Using a Simulator for Private Pilot Training
So, even though the FAA allows "only" 2.5 hours of credit towards the private pilot aeronautical experience requirements (a minimum of 40 hours), we believe you aren’t using the simulator correctly if you stop there.
Through the integration of both the simulator and the airplane, you can remove those daunting and overwhelming parts of flight training and lead your client to success. In addition to removing the distractions and required inefficiency (taxiing, flying to the practice area, etc.) of the airplane, the simulator allows you to practice individual elements of flying. You can focus on one area at a time, then pause, get instant feedback and try again. The simulator allows you to learn the basics in less time, making flying the plane easier. By utilizing advanced simulators, you get the most effective training leading to quicker progress and less frustration. What you learn in the simulator, you master in the airplane.
If you are curious how to better integrate a simulator into your training, I encourage you to take a look at our ImagineFlight syllabus. With this syllabus, you can address new concepts and tasks in the simulator and then after you and your client are comfortable performing in the simulator, he can then demonstrate with confidence in the airplane. We made sure to provide simulator scenarios into the syllabus and encourage you to use some or all of its components.
My favorite tasks to focus on in the sim are checklist usage, radio communications, traffic pattern entries, and practicing solo cross country routes. I love that our flight school partner in San Marcos has clients perform their Part 141 “Stage One” check in the simulator. It is a shorter stage check and the fact that it can be done in the sim means it won’t delay a client if the airplane or weather isn’t great that day.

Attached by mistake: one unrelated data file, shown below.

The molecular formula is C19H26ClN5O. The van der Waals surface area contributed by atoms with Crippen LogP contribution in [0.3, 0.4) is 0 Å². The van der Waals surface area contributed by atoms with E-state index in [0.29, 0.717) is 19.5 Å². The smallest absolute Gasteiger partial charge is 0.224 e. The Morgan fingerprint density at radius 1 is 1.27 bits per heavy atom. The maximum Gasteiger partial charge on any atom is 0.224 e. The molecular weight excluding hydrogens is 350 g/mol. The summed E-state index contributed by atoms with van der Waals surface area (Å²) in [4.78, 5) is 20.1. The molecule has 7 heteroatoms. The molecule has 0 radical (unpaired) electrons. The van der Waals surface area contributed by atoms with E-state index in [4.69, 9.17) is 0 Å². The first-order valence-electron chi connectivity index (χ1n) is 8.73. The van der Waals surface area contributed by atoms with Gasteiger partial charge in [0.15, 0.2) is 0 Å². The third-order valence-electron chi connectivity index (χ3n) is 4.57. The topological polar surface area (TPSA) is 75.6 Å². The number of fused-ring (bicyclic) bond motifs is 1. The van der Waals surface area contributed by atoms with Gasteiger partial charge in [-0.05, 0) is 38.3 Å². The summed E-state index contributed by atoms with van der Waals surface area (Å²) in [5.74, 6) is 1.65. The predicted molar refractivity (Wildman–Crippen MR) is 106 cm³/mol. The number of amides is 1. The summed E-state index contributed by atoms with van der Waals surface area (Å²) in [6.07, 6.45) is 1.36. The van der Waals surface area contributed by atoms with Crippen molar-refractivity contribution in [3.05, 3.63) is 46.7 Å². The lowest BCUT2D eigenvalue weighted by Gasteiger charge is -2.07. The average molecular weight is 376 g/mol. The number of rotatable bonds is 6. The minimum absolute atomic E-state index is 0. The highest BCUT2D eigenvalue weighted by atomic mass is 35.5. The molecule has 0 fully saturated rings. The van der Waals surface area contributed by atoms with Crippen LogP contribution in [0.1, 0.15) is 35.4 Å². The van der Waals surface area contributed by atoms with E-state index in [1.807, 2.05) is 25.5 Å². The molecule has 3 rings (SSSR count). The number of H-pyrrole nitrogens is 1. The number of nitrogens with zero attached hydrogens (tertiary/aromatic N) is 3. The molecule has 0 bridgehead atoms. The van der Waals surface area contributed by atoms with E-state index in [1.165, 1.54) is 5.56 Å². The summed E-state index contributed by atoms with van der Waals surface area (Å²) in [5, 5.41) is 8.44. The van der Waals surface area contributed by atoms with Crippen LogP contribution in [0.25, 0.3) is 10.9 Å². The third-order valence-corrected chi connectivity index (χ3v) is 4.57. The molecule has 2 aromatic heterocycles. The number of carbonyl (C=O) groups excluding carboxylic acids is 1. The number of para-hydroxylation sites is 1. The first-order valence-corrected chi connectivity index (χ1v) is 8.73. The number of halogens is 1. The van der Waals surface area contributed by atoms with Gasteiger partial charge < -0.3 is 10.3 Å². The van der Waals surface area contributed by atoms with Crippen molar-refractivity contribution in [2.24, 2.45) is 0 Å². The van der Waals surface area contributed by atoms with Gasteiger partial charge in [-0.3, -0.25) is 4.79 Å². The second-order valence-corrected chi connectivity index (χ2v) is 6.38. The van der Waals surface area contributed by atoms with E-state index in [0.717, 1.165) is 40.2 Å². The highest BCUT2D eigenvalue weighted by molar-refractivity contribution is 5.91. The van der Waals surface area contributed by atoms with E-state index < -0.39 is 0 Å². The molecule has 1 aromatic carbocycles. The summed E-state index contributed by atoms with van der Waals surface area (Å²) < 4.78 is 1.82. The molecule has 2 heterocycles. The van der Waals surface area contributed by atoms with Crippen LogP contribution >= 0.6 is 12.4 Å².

Of course, the simulator is a simulator and not an airplane, and we certainly recognize that. For example, if a client hasn’t yet tried taxiing in the airplane, it may be a little overwhelming and over sensitive in the sim. We discussed this in a recent webinar, Best Practices for Teaching in a Redbird. You can view a recording online.
While almost any task or maneuver can be practiced in the simulator, the FAA does point out some items that you cannot count towards the 2.5 hours of credit for the private pilot certificate. The Letter of Authorization (LOA) that certifies our devices as advanced aviation training devices (AATD), states that “training or experience requirements such as cross country, night, solo, takeoffs, and landings, or the 3 hours of training within 2 calendar months of the practical test must be accomplished in an aircraft. Private Pilot Airplane applicants must also complete the requirements for 3 hours of control and maneuvering of an airplane solely by reference to instruments specified in 61.109 in an airplane. Additionally, practical tests cannot be conducted in an AATD.”
Flying is amazing and fun, but learning to fly isn’t all rainbows and blue skies. The cockpit of an airplane is not always the best place to learn new skills. It’s noisy, it’s expensive, and you’re in constant motion, needing to stay ahead of the airplane. Think about the most intimidating times for your client and how the opportunity of getting in the sim first could help make it all go smoother and help to build a more confident pilot.
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